Boulder Lake Loop

After a cold but dry night at Fifteenmile Campground Saturday night, Greg and I headed over to the Boulder Lake Trailhead yesterday morning for a loop hike.

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There were three other cars at the trailhead, which has a nice big gravel parking area.

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On the short bit of trail between the TH and Boulder Lake we noticed these red marks and arrows painted on the trees. My best guess is someone (not the Forest Service) marking this trail for winter travel.

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Spinning Lake, just a shallow little pond:

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We soon reached Boulder Lake, which was quiet and peaceful. Based on the NUMEROUS fire rings and campsites we saw at the lake, I’m betting this is not a quiet place to be on a Saturday night.

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A little ways down the trail is Little Boulder Lake:

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Just after that lake you pop out onto Road 123 for a bit of road hiking. But it’s less than a mile and it’s not bad at all. We saw footprints, bicycle tracks, and vehicle tracks in the road dust, but had the entire route to ourselves.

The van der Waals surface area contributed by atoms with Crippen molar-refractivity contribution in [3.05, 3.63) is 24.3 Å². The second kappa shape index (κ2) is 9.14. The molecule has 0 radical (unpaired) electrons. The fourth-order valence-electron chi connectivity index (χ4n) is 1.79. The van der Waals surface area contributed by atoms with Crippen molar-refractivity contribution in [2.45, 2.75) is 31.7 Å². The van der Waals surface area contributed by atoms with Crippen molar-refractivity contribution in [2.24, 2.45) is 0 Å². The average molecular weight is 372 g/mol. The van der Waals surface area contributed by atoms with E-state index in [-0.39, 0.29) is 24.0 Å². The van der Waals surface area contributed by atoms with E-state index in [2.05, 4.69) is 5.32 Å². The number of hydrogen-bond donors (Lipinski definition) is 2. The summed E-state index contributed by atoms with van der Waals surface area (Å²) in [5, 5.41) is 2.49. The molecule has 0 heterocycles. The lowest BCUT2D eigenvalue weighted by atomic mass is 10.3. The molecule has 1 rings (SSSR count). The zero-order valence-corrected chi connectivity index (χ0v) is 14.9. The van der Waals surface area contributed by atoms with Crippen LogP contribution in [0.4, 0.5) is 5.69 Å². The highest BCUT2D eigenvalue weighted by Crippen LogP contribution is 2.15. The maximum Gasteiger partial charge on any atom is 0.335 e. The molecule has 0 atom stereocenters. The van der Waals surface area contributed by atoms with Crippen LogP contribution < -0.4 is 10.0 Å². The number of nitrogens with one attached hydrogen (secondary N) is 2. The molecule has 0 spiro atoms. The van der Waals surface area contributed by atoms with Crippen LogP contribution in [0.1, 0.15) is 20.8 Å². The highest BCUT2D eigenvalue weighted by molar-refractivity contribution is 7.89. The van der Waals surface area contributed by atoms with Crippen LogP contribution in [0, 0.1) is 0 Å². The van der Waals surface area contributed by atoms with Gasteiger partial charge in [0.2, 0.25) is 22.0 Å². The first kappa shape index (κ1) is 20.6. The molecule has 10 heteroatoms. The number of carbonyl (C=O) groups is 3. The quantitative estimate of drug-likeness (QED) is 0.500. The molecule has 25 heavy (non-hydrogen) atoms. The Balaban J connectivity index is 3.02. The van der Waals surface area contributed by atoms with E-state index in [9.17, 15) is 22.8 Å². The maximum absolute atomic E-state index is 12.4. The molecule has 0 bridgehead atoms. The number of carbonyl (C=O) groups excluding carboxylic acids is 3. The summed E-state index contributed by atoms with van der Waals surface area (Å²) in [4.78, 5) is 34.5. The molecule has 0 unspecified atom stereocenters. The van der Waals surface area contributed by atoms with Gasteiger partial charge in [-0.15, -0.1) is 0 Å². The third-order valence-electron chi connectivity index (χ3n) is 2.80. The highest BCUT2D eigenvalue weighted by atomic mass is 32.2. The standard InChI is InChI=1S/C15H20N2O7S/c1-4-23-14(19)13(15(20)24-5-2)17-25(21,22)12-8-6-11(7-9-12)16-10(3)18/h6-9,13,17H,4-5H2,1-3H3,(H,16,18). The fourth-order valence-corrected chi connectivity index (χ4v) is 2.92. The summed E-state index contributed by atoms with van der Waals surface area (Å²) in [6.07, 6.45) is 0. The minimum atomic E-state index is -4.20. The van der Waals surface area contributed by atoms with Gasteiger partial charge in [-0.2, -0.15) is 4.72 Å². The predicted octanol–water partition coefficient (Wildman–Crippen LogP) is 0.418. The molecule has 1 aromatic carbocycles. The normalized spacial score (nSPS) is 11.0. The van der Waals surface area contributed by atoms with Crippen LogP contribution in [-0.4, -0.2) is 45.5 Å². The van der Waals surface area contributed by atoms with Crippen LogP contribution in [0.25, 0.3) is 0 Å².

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After picking up the trail again we passed through several recovering clearcuts. Every single one showed evidence of a spectacular beargrass bloom earlier this summer. That must have been a sight to see!

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This stretch also had huckleberries. Millions of them. I kid you not. We thought we’d seen a lot of huckleberries on the Fret Creek Trail the day before, but the berries were even more profuse on this trail. It was crazy!

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We reached a nice viewpoint looking out to Grasshopper Point and down on Little Boulder Lake. We sat here and had a snack, taking layers off and on as the warm sun repeatedly came out from behind the clouds and then disappeared again, leaving us shivering.

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We could also see down the canyon into the dry territory of central Oregon.

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Further down the trail is Echo Point, where we had a nice view of Gunsight Butte (dead center), Lookout Mountain (a little more to the right), and Badger Peak (in the foreground on the right).

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We could also see a bit of Boulder Lake from Echo Point.

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The trail dropped down to dried-out Bonney Meadows.

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After popping into the campground to use the toilet, we descended down, down, down back to Boulder Lake. This section is steep in places. It’s definitely better to do this loop clockwise like we did. Towards the bottom we passed beneath the HUGE rockslides made up of the HUGE boulders from which the lake gets its name.

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And then we were back at Boulder Lake, with it’s lovely aquamarine water.

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We saw this old CCC-era picnic table missing its table top and one of the benches. No doubt it was hacked up for firewood long ago. What a shame.